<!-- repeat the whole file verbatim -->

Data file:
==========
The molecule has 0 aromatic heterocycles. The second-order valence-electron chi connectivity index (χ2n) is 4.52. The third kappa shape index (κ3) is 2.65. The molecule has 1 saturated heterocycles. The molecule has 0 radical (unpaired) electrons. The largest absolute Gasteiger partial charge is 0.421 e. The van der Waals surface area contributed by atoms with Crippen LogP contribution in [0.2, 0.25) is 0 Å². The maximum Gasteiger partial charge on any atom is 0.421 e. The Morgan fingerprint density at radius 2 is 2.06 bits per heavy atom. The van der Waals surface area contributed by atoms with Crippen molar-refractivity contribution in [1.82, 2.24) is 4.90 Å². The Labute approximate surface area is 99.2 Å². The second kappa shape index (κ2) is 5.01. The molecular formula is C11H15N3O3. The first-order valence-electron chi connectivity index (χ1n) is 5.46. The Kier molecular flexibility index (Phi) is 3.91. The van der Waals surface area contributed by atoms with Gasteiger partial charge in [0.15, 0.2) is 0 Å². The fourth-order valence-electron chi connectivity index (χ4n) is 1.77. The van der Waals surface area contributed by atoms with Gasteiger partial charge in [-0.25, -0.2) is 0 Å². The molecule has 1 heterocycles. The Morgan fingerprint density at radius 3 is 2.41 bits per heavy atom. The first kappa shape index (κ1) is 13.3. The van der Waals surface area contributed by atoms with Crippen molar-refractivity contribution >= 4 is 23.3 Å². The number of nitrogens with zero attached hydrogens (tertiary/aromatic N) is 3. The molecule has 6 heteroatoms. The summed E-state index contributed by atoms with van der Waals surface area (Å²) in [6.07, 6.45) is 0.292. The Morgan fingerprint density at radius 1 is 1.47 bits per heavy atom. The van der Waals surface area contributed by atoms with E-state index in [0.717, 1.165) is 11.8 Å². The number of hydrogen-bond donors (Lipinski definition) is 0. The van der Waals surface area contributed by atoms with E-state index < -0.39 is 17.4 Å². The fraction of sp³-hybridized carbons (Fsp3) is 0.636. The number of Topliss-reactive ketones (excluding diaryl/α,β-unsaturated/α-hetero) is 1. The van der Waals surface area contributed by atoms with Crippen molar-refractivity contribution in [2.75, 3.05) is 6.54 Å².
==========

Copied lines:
The molecule has 0 aromatic heterocycles. The second-order valence-electron chi connectivity index (χ2n) is 4.52. The third kappa shape index (κ3) is 2.65. The molecule has 1 saturated heterocycles. The molecule has 0 radical (unpaired) electrons. The largest absolute Gasteiger partial charge is 0.421 e. The van der Waals surface area contributed by atoms with Crippen LogP contribution in [0.2, 0.25) is 0 Å². The maximum Gasteiger partial charge on any atom is 0.421 e. The Morgan fingerprint density at radius 2 is 2.06 bits per heavy atom. The van der Waals surface area contributed by atoms with Crippen molar-refractivity contribution in [1.82, 2.24) is 4.90 Å². The Labute approximate surface area is 99.2 Å². The second kappa shape index (κ2) is 5.01. The molecular formula is C11H15N3O3. The first-order valence-electron chi connectivity index (χ1n) is 5.46. The Kier molecular flexibility index (Phi) is 3.91. The van der Waals surface area contributed by atoms with Gasteiger partial charge in [0.15, 0.2) is 0 Å². The fourth-order valence-electron chi connectivity index (χ4n) is 1.77. The van der Waals surface area contributed by atoms with Gasteiger partial charge in [-0.25, -0.2) is 0 Å². The molecule has 1 heterocycles. The Morgan fingerprint density at radius 3 is 2.41 bits per heavy atom. The first kappa shape index (κ1) is 13.3. The van der Waals surface area contributed by atoms with Crippen molar-refractivity contribution >= 4 is 23.3 Å². The number of nitrogens with zero attached hydrogens (tertiary/aromatic N) is 3. The molecule has 6 heteroatoms. The summed E-state index contributed by atoms with van der Waals surface area (Å²) in [6.07, 6.45) is 0.292. The Morgan fingerprint density at radius 1 is 1.47 bits per heavy atom. The van der Waals surface area contributed by atoms with E-state index in [0.717, 1.165) is 11.8 Å². The number of hydrogen-bond donors (Lipinski definition) is 0. The van der Waals surface area contributed by atoms with E-state index < -0.39 is 17.4 Å². The fraction of sp³-hybridized carbons (Fsp3) is 0.636. The number of Topliss-reactive ketones (excluding diaryl/α,β-unsaturated/α-hetero) is 1. The van der Waals surface area contributed by atoms with Crippen molar-refractivity contribution in [2.75, 3.05) is 6.54 Å².